From: The Hill’s Congress Blog
By Rep. Aaron Schock (R-Ill.)
As diabetes plagues our nation, countless seniors rely on diabetic testing supplies (DTS) from their local pharmacists in order to live with and manage their disease. Unfortunately, an expansion of Medicare’s Competitive Bidding Program could disrupt that relationship and make it harder for seniors to obtain their DTS. This cannot happen. The House Small Business subcommittee hearing today offers the opportunity to re-examine the critical issue of ensuring continuity in how our seniors access essential diabetes testing supplies and face-to-face counseling on their proper use.
The Healthcare and Technology subcommittee will hold a hearing that examines Medicare’s approach to the competitive bidding process for certain medical products. Caught in the middle are some of our nation’s most vulnerable patients, particularly those in underserved rural and inner-city areas.
Many seniors choose to obtain their diabetes testing supplies from independent community pharmacies. There they have a trusted relationship with their neighborhood pharmacist who can provide face-to-face consulting.
Unfortunately, applying competitively bid pricing to independent community pharmacies would result in financially unsustainable reimbursement cuts. Virtually every one of these pharmacies would have to stop providing these important supplies to customers they have known for years, according to surveys done by these small business health care providers.
Such an outcome would create severe challenges for diabetes patients and their families.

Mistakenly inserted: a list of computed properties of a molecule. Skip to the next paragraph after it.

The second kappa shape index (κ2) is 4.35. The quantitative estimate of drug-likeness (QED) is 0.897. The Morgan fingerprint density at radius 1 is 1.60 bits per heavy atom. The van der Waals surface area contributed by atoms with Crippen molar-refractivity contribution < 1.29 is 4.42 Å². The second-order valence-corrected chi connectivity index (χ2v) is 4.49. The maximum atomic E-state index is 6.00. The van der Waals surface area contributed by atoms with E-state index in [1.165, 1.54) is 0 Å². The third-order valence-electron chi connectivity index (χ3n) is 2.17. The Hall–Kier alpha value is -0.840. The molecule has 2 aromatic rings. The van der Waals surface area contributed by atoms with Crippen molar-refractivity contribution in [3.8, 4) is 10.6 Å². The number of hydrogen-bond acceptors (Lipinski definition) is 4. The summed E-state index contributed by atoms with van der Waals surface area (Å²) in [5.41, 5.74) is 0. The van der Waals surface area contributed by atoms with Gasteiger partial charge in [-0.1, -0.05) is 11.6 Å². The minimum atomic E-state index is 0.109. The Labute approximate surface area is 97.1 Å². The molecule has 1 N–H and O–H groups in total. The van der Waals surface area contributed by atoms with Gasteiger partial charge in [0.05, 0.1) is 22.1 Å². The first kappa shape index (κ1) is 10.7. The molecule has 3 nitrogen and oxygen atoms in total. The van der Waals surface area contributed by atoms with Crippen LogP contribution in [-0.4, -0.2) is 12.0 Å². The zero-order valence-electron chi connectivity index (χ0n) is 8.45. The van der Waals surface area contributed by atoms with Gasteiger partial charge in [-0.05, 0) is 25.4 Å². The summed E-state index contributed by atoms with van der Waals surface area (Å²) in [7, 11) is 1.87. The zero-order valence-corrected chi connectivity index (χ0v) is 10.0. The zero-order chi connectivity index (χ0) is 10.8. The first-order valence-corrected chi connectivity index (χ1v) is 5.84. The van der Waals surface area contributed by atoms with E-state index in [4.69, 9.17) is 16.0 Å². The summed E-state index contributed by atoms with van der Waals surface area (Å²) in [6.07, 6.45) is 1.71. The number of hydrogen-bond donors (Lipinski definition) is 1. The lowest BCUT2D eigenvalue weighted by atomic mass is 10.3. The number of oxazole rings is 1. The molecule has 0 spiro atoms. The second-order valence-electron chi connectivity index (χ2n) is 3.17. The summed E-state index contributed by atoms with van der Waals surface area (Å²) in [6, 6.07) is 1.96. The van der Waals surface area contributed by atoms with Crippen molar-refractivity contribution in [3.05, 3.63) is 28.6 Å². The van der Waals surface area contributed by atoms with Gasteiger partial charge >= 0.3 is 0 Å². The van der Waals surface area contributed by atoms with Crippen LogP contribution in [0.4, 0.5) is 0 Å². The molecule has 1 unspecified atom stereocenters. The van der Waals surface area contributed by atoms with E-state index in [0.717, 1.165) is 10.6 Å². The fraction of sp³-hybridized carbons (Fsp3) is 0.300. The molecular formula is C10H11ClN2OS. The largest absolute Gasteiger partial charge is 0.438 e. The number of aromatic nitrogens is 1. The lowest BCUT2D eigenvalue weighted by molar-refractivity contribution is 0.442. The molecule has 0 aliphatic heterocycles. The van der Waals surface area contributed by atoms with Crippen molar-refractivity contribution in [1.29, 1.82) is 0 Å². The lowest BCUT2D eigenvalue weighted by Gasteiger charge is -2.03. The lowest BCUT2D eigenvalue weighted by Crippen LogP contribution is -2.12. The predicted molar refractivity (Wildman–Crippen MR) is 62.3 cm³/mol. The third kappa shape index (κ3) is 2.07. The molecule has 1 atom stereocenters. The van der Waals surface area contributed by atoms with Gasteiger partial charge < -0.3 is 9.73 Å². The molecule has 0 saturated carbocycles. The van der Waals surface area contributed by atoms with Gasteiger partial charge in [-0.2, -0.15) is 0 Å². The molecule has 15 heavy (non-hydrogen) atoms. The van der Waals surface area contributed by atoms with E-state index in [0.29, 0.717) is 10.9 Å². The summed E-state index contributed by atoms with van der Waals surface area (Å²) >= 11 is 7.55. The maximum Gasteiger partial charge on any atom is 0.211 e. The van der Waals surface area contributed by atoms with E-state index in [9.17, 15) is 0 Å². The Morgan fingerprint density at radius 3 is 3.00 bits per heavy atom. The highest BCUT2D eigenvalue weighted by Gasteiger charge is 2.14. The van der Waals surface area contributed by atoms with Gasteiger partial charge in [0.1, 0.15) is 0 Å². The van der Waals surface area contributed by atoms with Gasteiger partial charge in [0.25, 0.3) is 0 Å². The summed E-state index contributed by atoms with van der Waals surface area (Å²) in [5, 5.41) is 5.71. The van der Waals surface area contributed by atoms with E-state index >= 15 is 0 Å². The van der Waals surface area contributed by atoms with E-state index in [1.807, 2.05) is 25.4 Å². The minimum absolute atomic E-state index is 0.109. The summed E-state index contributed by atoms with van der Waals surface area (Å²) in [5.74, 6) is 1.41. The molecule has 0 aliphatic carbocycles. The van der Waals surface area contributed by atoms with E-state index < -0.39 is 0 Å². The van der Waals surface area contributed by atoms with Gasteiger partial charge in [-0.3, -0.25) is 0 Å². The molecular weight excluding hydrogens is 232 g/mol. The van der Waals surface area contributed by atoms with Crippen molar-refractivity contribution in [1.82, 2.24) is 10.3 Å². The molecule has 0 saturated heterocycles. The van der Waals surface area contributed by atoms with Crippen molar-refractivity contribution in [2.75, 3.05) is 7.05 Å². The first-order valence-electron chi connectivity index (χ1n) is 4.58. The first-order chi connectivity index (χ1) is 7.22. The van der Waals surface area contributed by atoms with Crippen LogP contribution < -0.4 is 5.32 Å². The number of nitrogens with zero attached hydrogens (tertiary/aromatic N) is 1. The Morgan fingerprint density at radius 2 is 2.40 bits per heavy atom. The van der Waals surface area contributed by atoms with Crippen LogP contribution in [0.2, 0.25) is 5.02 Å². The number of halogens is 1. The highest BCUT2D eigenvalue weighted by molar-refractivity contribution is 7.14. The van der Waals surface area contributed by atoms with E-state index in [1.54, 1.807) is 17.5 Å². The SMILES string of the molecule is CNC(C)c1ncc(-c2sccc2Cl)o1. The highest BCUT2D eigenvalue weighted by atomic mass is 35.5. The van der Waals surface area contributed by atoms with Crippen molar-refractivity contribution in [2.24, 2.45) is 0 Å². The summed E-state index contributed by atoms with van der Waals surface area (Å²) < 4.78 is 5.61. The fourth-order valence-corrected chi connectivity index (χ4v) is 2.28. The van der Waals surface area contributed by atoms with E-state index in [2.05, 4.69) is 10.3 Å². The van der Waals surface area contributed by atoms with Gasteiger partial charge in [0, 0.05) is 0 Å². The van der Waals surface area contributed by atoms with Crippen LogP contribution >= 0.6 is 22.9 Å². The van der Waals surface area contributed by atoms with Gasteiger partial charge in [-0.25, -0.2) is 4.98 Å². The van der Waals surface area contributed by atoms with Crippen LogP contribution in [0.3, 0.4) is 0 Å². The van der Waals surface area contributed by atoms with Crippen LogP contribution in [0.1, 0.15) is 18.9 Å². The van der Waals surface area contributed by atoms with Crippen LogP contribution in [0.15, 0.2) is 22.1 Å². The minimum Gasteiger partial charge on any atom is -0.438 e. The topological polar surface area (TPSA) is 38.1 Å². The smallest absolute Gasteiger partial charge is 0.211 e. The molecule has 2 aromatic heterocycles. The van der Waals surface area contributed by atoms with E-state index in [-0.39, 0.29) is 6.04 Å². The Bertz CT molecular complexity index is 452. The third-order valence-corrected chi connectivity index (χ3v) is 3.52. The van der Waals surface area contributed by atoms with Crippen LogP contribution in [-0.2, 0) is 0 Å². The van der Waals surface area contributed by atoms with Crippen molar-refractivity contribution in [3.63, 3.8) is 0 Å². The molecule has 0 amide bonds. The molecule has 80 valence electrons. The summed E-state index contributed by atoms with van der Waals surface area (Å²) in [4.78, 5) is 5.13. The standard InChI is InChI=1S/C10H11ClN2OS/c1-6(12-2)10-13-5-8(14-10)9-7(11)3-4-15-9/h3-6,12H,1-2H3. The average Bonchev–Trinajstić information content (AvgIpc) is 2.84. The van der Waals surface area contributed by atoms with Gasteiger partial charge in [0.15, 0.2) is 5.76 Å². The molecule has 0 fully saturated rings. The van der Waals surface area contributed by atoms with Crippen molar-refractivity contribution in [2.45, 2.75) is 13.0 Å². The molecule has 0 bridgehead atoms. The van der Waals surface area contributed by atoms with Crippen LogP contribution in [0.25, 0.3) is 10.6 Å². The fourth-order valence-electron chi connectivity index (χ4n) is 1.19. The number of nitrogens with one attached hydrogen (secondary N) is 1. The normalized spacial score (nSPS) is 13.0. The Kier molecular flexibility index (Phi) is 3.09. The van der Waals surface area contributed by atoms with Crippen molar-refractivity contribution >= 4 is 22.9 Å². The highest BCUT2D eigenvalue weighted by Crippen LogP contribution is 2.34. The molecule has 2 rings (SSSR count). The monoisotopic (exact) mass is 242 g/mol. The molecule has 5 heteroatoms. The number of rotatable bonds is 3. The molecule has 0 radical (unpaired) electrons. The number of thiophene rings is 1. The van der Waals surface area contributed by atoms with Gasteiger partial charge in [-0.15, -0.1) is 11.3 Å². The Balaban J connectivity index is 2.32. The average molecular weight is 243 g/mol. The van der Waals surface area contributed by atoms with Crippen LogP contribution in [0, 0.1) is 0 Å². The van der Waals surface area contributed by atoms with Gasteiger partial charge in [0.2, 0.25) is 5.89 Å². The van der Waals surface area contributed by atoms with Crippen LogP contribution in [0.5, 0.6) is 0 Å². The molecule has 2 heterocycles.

Competitive bidding can jeopardize the health outcomes of these seniors because pharmacists work with them to correctly manage their diabetes. This type of prevention avoids costlier medical interventions in physicians’ offices or hospitals.
Additionally, in smaller and rural communities, seniors have fewer options than their counterparts in larger cities and towns. There are 1,755 rural communities in which the independent community pharmacy is the only pharmacy provider for miles around. For these patients, their access to in-person consultation would be cut off with nowhere else togo to meet their needs.
To avoid these catastrophic results, I am urging my colleagues in the House to support my bill, H.R. 1936, the bipartisan Medicare Access to Diabetes Supplies Act, which would allow competitive bidding to proceed, while exempting the smallest independent community pharmacies that have little to no chance to break even on a pricing structure intended for large, national warehouse operations.
To help patients properly use and read their test strips and meters, and preserve their access to local pharmacies where they can obtain face-to-face consultation, Congress should support H.R. 1936. Schock is a member of the House Administration Committee and the House Ways and Means Committee.